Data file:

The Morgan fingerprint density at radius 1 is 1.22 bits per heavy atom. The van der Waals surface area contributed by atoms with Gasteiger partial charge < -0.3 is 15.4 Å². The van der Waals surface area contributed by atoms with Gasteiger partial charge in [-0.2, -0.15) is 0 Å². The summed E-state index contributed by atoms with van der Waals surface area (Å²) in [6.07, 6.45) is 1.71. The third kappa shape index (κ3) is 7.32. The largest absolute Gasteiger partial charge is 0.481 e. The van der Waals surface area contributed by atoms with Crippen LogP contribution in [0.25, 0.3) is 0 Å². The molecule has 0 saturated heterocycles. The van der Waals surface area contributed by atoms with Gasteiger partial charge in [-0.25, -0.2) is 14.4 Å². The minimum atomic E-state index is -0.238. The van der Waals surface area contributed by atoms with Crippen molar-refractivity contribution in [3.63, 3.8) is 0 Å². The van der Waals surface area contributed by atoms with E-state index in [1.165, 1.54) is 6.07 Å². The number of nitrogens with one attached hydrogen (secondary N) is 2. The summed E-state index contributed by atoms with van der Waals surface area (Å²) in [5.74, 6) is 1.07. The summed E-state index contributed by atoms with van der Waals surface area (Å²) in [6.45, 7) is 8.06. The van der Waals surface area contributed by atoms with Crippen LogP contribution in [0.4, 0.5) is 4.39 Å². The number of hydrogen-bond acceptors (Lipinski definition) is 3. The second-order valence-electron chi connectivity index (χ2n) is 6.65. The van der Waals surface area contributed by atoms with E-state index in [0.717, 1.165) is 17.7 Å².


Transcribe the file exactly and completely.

The Morgan fingerprint density at radius 1 is 1.22 bits per heavy atom. The van der Waals surface area contributed by atoms with Gasteiger partial charge < -0.3 is 15.4 Å². The van der Waals surface area contributed by atoms with Gasteiger partial charge in [-0.2, -0.15) is 0 Å². The summed E-state index contributed by atoms with van der Waals surface area (Å²) in [6.07, 6.45) is 1.71. The third kappa shape index (κ3) is 7.32. The largest absolute Gasteiger partial charge is 0.481 e. The van der Waals surface area contributed by atoms with Crippen LogP contribution in [0.25, 0.3) is 0 Å². The molecule has 0 saturated heterocycles. The van der Waals surface area contributed by atoms with Gasteiger partial charge in [-0.25, -0.2) is 14.4 Å². The minimum atomic E-state index is -0.238. The van der Waals surface area contributed by atoms with Crippen molar-refractivity contribution in [3.63, 3.8) is 0 Å². The van der Waals surface area contributed by atoms with E-state index in [1.165, 1.54) is 6.07 Å². The number of nitrogens with one attached hydrogen (secondary N) is 2. The summed E-state index contributed by atoms with van der Waals surface area (Å²) in [5.74, 6) is 1.07. The summed E-state index contributed by atoms with van der Waals surface area (Å²) in [6.45, 7) is 8.06. The van der Waals surface area contributed by atoms with Crippen LogP contribution in [0.4, 0.5) is 4.39 Å². The number of hydrogen-bond acceptors (Lipinski definition) is 3. The second-order valence-electron chi connectivity index (χ2n) is 6.65. The van der Waals surface area contributed by atoms with E-state index in [0.717, 1.165) is 17.7 Å².